That’s as concise and folksy an explanation of binomial nomenclature as I’ve ever read. The author is Ellen D. Schulz, writing in the foreword to her Texas Wild Flowers: A Popular Account of the Common Wild Flowers of Texas. This compact, pleasingly weighty volume (ideal for pressing flowers) was published in 1928 by Laidlaw Brothers of Chicago. In the Fondren Library I found an almost pristine circulating copy with an inscription on the front endpaper: “Harris Masterson Jr., Austin 9/10/28.” Schulz’s foreword goes on:
“Better known are the common names, similar to nicknames, which are convenient for use because they are more easily remembered by those not educated in botanical terminology. Spanish dagger expresses more than Yucca treculeana and blue-eyed grass more than Sisyrinchium augustifolium.”
One admires the clarity of the prose, the fine balance of phrases, and Schulz’s respect for the precision and poetry embodied in Latin and common names, respectively. The index to her 505-page book is lengthy – thirteen triple-columned pages – because the Latin and common names are listed together. In this case redundancy is a virtue. Like Adam, we name things, and taxonomy is democratic to the extent that anyone can name a flower. Whether the name is recognized by others is less certain.
Consider the Spanish dagger. I’ve always called it yucca (“of Carib origin,” the Oxford English Dictionary unhelpfully reports) and see it every day in landscaped yards around Houston. Schulz supplies other common names – Don Quixote’s lance and pita – and I’ve heard it called Spanish bayonet, in keeping with the cutlery theme. Under the heading of “General Information,” Schulz writes:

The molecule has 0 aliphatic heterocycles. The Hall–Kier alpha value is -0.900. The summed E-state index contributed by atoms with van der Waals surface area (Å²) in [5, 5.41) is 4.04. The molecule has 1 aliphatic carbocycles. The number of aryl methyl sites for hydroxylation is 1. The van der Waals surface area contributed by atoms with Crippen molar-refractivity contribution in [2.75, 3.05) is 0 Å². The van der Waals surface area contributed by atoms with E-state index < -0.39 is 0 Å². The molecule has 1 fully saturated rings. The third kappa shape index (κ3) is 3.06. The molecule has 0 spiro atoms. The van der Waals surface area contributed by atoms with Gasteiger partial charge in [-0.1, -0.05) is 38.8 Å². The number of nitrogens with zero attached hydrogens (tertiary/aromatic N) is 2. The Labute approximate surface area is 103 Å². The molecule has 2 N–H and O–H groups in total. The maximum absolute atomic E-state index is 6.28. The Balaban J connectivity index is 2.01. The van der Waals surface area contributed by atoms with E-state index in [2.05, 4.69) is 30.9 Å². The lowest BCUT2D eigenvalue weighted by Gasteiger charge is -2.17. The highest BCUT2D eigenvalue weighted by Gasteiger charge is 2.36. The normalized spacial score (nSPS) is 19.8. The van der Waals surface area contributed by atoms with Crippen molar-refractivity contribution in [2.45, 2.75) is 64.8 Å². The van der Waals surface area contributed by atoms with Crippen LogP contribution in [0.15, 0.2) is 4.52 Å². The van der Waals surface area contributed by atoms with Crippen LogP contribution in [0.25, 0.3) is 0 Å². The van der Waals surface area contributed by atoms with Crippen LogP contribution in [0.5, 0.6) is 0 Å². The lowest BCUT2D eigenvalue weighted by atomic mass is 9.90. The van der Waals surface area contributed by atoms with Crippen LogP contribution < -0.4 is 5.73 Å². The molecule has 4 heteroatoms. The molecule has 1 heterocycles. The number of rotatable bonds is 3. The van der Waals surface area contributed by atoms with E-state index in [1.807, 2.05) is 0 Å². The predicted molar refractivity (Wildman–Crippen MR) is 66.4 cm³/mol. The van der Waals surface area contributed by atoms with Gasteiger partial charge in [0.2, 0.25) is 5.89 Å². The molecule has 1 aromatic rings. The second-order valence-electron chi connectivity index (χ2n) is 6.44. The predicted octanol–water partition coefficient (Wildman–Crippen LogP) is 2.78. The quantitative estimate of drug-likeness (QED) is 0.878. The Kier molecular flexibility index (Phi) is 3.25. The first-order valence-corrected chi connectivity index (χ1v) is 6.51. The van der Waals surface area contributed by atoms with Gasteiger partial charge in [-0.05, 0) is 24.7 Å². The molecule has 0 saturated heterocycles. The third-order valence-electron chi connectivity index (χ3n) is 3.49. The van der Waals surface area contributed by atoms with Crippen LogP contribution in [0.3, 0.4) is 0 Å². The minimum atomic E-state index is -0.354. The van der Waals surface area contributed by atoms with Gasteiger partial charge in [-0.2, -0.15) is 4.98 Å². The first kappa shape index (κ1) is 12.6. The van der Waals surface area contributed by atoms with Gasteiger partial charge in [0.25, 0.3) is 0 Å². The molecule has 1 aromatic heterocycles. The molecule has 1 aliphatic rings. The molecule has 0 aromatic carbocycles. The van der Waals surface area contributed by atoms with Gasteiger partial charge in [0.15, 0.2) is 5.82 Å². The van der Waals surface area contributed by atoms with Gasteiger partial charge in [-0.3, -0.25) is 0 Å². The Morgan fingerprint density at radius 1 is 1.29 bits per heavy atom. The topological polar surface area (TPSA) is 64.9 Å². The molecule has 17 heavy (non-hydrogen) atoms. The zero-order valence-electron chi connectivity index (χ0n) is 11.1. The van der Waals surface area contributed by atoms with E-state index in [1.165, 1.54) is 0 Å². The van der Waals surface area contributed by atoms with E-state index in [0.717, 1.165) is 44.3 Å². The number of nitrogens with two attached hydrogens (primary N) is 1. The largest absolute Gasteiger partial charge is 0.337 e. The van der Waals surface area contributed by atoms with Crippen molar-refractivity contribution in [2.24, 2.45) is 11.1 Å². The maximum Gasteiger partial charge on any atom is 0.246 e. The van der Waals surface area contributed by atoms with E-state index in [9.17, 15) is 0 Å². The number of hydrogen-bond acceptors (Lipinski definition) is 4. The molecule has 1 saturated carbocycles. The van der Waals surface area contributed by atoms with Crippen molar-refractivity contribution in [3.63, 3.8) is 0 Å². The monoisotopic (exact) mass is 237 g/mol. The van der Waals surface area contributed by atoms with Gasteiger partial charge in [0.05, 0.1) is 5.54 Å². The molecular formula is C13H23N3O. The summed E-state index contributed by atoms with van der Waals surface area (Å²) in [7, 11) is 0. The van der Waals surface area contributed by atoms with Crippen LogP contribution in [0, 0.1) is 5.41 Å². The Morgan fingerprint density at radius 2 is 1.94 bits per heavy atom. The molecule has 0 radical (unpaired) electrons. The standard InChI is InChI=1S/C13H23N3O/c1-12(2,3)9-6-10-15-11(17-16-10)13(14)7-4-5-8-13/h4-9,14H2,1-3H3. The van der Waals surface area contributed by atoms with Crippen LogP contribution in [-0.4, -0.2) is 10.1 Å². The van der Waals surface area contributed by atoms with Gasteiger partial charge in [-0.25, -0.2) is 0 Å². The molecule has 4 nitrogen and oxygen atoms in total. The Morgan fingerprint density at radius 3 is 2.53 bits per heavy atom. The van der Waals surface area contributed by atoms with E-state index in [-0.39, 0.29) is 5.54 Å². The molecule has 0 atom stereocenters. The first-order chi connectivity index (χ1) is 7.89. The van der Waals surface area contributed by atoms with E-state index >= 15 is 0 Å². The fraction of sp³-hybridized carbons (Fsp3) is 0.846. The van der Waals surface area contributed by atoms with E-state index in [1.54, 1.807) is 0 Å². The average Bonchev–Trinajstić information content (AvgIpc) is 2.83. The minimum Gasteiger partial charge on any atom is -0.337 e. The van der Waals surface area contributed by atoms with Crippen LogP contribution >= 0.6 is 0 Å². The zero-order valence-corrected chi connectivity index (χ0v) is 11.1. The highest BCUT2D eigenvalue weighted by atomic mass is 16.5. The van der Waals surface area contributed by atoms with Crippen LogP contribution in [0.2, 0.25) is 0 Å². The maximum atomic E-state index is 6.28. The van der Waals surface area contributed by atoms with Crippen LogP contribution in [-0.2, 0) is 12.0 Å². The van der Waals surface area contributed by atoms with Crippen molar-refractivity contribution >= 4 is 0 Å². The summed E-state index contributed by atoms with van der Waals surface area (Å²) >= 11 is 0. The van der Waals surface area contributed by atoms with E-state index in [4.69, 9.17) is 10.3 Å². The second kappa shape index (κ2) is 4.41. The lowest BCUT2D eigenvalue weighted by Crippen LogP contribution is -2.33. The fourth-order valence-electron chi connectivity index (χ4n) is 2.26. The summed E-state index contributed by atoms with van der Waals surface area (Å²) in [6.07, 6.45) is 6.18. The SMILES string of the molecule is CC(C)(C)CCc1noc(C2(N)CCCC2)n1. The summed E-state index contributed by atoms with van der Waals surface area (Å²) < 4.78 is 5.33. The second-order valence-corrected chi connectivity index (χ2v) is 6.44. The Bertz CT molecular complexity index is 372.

“This yucca is well named for besides being a veritable arsenal of weapons, it has gone through time with a reputation quite as bold and harmless as the Don Quixote of mediaeval [sic] fiction.”
She adds another two paragraphs of folklore, Anglo and Mexican, and includes this nugget:
“In pioneer days when economy played its part in daily living, the blossoms were gathered in quantities and cooked and prepared like cabbage, or made into most delicious pickles.”
What I most enjoy about reading Texas Wild Flowers, besides the brute data any good field guide ought to supply, is Schulz's assumption that basic botany is of interest to everyone. She dumbs down nothing and takes for granted, because you are reading her book, that you’re at least as fascinated by the subject as she is. How flattering that is to a reader.
In 1963, Guy Davenport edited The Intelligence of Louis Agassiz, a selection from the Swiss-born professor-naturalist’s voluminous writings. In his introduction, later collected in The Geography of the Imagination (1981), Davenport writes:
“Louis Agassiz assumed that the structure of the natural world was everyone’s interest, that every community as a matter of course would collect and classify its zoology and botany. College students can now scarcely make their way through a poem organized around natural facts. Ignorance of natural history has become an aesthetic problem in reading the arts.”